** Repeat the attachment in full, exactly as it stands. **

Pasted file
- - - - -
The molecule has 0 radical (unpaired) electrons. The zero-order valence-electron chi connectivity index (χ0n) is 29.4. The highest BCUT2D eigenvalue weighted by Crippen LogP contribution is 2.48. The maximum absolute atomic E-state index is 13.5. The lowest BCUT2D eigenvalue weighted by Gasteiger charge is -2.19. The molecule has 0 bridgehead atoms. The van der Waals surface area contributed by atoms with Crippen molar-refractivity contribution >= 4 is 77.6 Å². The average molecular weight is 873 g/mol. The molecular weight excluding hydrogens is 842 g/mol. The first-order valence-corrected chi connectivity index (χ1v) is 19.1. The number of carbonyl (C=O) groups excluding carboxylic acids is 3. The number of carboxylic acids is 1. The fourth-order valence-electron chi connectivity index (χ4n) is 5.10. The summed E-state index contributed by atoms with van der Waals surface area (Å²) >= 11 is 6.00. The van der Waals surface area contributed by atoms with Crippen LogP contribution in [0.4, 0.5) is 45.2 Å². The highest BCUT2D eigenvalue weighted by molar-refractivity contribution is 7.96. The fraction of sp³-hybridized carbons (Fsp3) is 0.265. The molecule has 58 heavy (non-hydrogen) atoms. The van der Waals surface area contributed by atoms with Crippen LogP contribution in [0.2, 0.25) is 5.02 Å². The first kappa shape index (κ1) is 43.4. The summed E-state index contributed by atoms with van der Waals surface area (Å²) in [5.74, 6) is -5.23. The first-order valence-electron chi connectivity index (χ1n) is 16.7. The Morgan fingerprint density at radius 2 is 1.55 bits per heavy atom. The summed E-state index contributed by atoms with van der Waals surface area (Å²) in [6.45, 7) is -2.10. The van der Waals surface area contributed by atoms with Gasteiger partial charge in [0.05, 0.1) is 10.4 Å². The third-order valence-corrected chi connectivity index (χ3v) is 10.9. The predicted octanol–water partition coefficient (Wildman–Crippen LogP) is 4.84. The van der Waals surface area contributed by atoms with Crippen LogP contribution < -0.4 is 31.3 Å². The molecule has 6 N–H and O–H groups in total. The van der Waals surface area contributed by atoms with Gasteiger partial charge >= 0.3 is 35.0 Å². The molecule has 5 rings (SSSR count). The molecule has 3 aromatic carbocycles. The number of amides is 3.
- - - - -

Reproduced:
The molecule has 0 radical (unpaired) electrons. The zero-order valence-electron chi connectivity index (χ0n) is 29.4. The highest BCUT2D eigenvalue weighted by Crippen LogP contribution is 2.48. The maximum absolute atomic E-state index is 13.5. The lowest BCUT2D eigenvalue weighted by Gasteiger charge is -2.19. The molecule has 0 bridgehead atoms. The van der Waals surface area contributed by atoms with Crippen molar-refractivity contribution >= 4 is 77.6 Å². The average molecular weight is 873 g/mol. The molecular weight excluding hydrogens is 842 g/mol. The first-order valence-corrected chi connectivity index (χ1v) is 19.1. The number of carbonyl (C=O) groups excluding carboxylic acids is 3. The number of carboxylic acids is 1. The fourth-order valence-electron chi connectivity index (χ4n) is 5.10. The summed E-state index contributed by atoms with van der Waals surface area (Å²) >= 11 is 6.00. The van der Waals surface area contributed by atoms with Crippen LogP contribution in [0.4, 0.5) is 45.2 Å². The highest BCUT2D eigenvalue weighted by molar-refractivity contribution is 7.96. The fraction of sp³-hybridized carbons (Fsp3) is 0.265. The molecule has 58 heavy (non-hydrogen) atoms. The van der Waals surface area contributed by atoms with Crippen LogP contribution in [0.2, 0.25) is 5.02 Å². The first kappa shape index (κ1) is 43.4. The summed E-state index contributed by atoms with van der Waals surface area (Å²) in [5.74, 6) is -5.23. The first-order valence-electron chi connectivity index (χ1n) is 16.7. The Morgan fingerprint density at radius 2 is 1.55 bits per heavy atom. The summed E-state index contributed by atoms with van der Waals surface area (Å²) in [6.45, 7) is -2.10. The van der Waals surface area contributed by atoms with Gasteiger partial charge in [0.05, 0.1) is 10.4 Å². The third-order valence-corrected chi connectivity index (χ3v) is 10.9. The predicted octanol–water partition coefficient (Wildman–Crippen LogP) is 4.84. The van der Waals surface area contributed by atoms with Crippen LogP contribution < -0.4 is 31.3 Å². The molecule has 6 N–H and O–H groups in total. The van der Waals surface area contributed by atoms with Gasteiger partial charge >= 0.3 is 35.0 Å². The molecule has 5 rings (SSSR count). The molecule has 3 aromatic carbocycles. The number of amides is 3.